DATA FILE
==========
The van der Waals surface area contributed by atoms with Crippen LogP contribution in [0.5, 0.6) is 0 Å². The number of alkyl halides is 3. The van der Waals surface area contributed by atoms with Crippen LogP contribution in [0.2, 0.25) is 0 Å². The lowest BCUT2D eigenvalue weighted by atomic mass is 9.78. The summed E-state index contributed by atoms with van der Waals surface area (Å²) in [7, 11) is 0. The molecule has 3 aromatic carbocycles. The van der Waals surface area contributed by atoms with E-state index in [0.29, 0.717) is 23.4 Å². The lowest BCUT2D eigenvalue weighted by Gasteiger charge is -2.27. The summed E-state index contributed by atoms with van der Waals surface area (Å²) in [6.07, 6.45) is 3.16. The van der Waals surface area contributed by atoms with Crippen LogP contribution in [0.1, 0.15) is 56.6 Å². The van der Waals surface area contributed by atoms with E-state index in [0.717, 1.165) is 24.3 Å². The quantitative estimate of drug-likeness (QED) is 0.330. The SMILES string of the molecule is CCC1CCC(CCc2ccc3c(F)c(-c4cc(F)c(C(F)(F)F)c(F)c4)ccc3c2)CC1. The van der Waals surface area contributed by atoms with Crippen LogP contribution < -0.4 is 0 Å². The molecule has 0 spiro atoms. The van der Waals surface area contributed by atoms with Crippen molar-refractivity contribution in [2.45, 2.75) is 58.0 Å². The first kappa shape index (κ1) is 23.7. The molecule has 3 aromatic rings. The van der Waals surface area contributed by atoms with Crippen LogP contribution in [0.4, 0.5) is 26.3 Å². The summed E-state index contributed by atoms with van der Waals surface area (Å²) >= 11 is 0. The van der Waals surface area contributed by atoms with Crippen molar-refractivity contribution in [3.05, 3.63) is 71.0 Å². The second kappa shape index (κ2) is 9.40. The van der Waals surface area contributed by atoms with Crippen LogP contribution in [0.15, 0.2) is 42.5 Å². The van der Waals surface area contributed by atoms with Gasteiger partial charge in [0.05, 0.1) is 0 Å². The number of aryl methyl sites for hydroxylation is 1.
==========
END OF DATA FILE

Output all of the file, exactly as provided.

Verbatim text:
The van der Waals surface area contributed by atoms with Crippen LogP contribution in [0.5, 0.6) is 0 Å². The number of alkyl halides is 3. The van der Waals surface area contributed by atoms with Crippen LogP contribution in [0.2, 0.25) is 0 Å². The lowest BCUT2D eigenvalue weighted by atomic mass is 9.78. The summed E-state index contributed by atoms with van der Waals surface area (Å²) in [7, 11) is 0. The molecule has 3 aromatic carbocycles. The van der Waals surface area contributed by atoms with E-state index in [0.29, 0.717) is 23.4 Å². The lowest BCUT2D eigenvalue weighted by Gasteiger charge is -2.27. The summed E-state index contributed by atoms with van der Waals surface area (Å²) in [6.07, 6.45) is 3.16. The van der Waals surface area contributed by atoms with Crippen LogP contribution in [0.1, 0.15) is 56.6 Å². The van der Waals surface area contributed by atoms with E-state index in [0.717, 1.165) is 24.3 Å². The quantitative estimate of drug-likeness (QED) is 0.330. The SMILES string of the molecule is CCC1CCC(CCc2ccc3c(F)c(-c4cc(F)c(C(F)(F)F)c(F)c4)ccc3c2)CC1. The van der Waals surface area contributed by atoms with Crippen LogP contribution < -0.4 is 0 Å². The molecule has 0 spiro atoms. The van der Waals surface area contributed by atoms with Crippen molar-refractivity contribution in [2.45, 2.75) is 58.0 Å². The first kappa shape index (κ1) is 23.7. The molecule has 3 aromatic rings. The van der Waals surface area contributed by atoms with Crippen LogP contribution in [0.4, 0.5) is 26.3 Å². The summed E-state index contributed by atoms with van der Waals surface area (Å²) >= 11 is 0. The van der Waals surface area contributed by atoms with Crippen molar-refractivity contribution in [3.05, 3.63) is 71.0 Å². The second kappa shape index (κ2) is 9.40. The van der Waals surface area contributed by atoms with Crippen LogP contribution in [0.15, 0.2) is 42.5 Å². The van der Waals surface area contributed by atoms with Gasteiger partial charge in [0.05, 0.1) is 0 Å². The number of aryl methyl sites for hydroxylation is 1.